What is it about a fashion secret that can make two powerful women cross a room to introduce themselves, bonding instantly? If you wear Zero + Maria Cornejo to, say, the White House, a Cindy Sherman opening, a Tilda Swinton premiere, or the Cooper-Hewitt design awards, you’d better bring business cards. “Michelle Obama went up to a woman at the White House wearing Zero and said, ‘I have that dress!’” Cornejo says with a laugh. “And someone e-mailed me the day after Cindy Sherman’s show and told me that half the gallery was wearing Zero—Cindy included.”
Cornejo is hardly a hot new up-and-comer who has suddenly become all the rage; in fact, her path to success has been just the opposite. Over the past 12 years, the Chilean-born, London-educated designer has been steadily engaging sophisticated women who appreciate cerebral clothes at reasonable prices. Her business, which started in a NoLIta boutique—where the clothes were sewn in the back and Cornejo had after-school picnics on the floor with her children—has expanded to two new locations in Manhattan and one in Los Angeles. The label gained momentum in 2005, when Marysia Woroniecka, a London publicist who represented Vivienne Westwood and the Antwerp Six (as well as Cornejo) early in their careers, came on as partner. “We’re in it for the same reasons,” says Woroniecka, a regal lioness in an asymmetrical dress. “Not to swan around being part of the fashion business, but to actually make cool clothes and get them to cool people.”
Together they have grown the label organically, introducing a men’s line inspired in part by Cornejo’s husband, photographer Mark Borthwick; jewelry designed by her stylist (and former store employee) Victoria Simes; sunglasses with Phosphorescence; swimwear; and footwear collaborations with George Esquivel and Eileen Shields. This spring there’s a micro-collection of Italian-made handbags.
Cornejo’s Mini Loop Cross bag
Even if her clothes are found in the first lady’s closet, Cornejo’s core clientele remains the artists, writers, architects, and actors who are drawn to the off-kilter charm of her designs—what she calls “minimalism with a heart.” The word-of-mouth factor has been key. “It’s built on the fact that women trust other women,” she says. “They let them in on their little secret if something fits well or works for them.”
But is it sexy? “A lot of fashion now is about impressing people, like driving a muscle car,” says illustrator Jean-Philippe Delhomme, who met Cornejo and Borthwick in 2009 while shopping at the Brooklyn Flea and asked to sketch them. “What Maria does is completely different. It’s not about power; it’s about poetry and art. To me, it makes a woman seem much more attractive than when she wears a muscle car.”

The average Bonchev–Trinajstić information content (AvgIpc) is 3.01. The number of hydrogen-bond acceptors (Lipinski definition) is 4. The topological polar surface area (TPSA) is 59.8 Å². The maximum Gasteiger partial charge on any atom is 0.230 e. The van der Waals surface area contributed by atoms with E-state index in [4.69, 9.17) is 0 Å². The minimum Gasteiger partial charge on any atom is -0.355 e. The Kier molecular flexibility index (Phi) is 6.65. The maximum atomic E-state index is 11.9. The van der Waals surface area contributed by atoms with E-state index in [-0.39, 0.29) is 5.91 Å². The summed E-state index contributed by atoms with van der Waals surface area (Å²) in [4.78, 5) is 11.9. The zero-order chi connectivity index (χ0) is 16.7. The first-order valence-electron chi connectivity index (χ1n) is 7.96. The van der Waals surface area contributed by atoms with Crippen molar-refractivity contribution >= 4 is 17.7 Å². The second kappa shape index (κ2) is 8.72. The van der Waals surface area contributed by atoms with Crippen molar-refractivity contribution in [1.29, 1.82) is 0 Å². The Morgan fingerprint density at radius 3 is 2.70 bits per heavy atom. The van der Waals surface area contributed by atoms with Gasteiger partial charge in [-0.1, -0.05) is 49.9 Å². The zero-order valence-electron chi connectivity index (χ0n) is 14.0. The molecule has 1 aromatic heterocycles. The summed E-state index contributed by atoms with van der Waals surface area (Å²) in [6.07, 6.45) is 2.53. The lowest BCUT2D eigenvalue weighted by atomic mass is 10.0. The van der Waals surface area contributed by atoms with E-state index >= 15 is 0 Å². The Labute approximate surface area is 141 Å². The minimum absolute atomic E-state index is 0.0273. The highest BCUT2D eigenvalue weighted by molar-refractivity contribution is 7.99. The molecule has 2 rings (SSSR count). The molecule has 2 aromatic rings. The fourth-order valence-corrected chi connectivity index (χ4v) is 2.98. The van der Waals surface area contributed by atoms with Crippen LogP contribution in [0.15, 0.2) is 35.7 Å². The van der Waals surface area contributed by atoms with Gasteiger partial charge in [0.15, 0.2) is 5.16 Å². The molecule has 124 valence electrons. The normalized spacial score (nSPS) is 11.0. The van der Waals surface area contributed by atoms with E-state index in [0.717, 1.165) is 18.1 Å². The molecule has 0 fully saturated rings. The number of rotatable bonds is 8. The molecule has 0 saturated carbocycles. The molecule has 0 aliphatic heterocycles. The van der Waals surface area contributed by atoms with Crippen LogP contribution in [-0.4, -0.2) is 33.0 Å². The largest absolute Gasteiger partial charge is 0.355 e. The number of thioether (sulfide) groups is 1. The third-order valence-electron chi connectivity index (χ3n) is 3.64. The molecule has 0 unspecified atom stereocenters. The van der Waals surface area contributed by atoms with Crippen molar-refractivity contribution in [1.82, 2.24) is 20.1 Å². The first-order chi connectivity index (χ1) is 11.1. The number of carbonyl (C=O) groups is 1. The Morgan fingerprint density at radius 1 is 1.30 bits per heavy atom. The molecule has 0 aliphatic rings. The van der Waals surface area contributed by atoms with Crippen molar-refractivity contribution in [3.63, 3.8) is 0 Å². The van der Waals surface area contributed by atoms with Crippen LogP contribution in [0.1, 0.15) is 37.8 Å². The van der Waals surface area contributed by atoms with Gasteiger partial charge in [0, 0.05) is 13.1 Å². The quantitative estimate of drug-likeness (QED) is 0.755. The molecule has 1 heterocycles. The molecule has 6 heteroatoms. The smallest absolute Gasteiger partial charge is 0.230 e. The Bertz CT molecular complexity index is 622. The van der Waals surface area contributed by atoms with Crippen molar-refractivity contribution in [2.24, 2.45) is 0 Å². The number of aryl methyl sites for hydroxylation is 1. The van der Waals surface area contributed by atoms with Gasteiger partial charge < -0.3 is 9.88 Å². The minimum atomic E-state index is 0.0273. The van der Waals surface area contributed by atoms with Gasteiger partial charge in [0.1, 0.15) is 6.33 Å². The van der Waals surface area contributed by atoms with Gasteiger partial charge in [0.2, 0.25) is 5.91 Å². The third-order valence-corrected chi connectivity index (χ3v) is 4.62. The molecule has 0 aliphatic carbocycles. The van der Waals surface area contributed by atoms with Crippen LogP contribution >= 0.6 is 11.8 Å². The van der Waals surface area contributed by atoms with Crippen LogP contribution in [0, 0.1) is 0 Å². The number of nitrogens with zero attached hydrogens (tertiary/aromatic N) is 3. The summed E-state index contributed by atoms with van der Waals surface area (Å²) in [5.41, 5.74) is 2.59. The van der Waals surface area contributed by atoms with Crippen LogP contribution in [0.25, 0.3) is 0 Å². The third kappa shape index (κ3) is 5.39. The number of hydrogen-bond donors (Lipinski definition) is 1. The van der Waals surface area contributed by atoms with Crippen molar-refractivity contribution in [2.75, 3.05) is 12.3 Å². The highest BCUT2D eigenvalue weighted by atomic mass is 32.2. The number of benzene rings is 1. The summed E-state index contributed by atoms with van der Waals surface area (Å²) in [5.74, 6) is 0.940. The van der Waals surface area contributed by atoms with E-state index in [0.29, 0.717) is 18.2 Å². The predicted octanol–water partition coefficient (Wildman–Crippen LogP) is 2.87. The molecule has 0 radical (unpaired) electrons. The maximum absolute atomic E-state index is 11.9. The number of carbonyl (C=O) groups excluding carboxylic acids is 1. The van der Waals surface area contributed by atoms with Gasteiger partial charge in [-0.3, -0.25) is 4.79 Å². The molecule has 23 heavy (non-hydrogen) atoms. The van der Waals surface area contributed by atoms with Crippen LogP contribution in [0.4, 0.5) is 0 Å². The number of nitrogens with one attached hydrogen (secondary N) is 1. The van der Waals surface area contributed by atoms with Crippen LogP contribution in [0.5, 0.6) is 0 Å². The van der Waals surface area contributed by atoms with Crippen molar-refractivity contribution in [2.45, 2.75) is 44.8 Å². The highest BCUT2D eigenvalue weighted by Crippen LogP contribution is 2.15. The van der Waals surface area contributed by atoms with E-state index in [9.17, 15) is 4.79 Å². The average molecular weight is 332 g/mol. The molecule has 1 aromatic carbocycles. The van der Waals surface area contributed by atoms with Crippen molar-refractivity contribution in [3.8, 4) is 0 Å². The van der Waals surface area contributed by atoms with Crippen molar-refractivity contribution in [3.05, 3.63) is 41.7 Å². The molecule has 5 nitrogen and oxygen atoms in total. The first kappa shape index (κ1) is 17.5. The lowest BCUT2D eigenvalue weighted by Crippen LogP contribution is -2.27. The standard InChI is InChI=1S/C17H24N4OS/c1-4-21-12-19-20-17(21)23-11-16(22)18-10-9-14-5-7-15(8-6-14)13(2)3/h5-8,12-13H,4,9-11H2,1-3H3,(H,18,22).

A look from the Spring-Summer 2011 collection.
These are smart clothes for smart women, designed for those who want to be different without staking their look to a season. (When Cornejo reintroduced dresses from the archive for her 10th anniversary, they looked totally relevant.) And the fashion world, in its recession-born attempts to tap into “what women want,” has woken up to the powers of Cornejo’s female-friendly designs. Marc Jacobs, Yves Saint Laurent’s Stefano Pilati, and even Club Monaco have each tried their hand at the geometric shapes she has pioneered.
“I don’t think it’s about this youth-perfection fashion anymore,” says Cornejo, her salt-and-pepper ponytail falling over a slit-shouldered cardigan and a silk dress printed with an iPhone image of foliage in her Brooklyn neighborhood. “It’s outdated and sort of unreachable. Our clothes aren’t for a specific body. They’re a little kinder to a woman. I know what women feel like: I don’t feel fabulous every day. Sometimes I need a dress to make me happy, not make me feel like I’m not good enough.”
Cornejo’s clothes may look simple, but, she says of the design process, “It takes a lot of torturing to be that simple!” She has removed the shoulder seams, so “you don’t have to have the perfect shoulder.” The elimination of side seams means there’s less bulk. And the lack of visible fastenings keeps garments from dating. “The moment you put embellishment on it, it becomes about that season.”
During a recent dinner party at Cornejo’s Brooklyn brownstone—she and Borthwick are known for their impromptu soirées, which bring together their ever expanding group of friends, clients, and collaborators—this sense of fastidious simplicity was on display. A long table was set up in the garden, and Cornejo donned a parachute silk halter dress an hour before guests were due to arrive. (“To be honest, Mark’s done all the work,” she said, nodding appreciatively toward Borthwick as he whirled around the custom-designed kitchen spontaneously assembling a five-course meal.) Woroniecka, dressed in a floor-length tiger-print velvet gown and towering architectural heels made by Shields, gave a warm hug to VPL designer Victoria Bartlett. CFDA award finalist Esquivel talked about the false-back sandals he’d made for Cornejo’s men’s collection, while Simes chatted with artist Tara Donovan, a longtime customer. Amanda Brooks and a carload of fashion editors arrived fashionably late.
The scene at one of Cornejo and Borthwick’s Brooklyn dinner parties.
The guests were in heels, but the mood was barefoot in the kitchen–cum–bohemian sitting room, complete with sheepskin and spider plants—an apt metaphor for Cornejo’s design aesthetic. J. Crew designer and president Jenna Lyons summed it up nicely when she recalled her first dinner at the couple’s home: “Nothing fazes them. I showed up with really uptight flowers, and meanwhile they had brought in all these natural herbs straight from their garden. I thought, I need to be cooler.”
Cornejo: Grant Delin; Cornejo party: Melissa Teo; runway: Fairchild Archive, all others: courtesy of Maria Cornejo.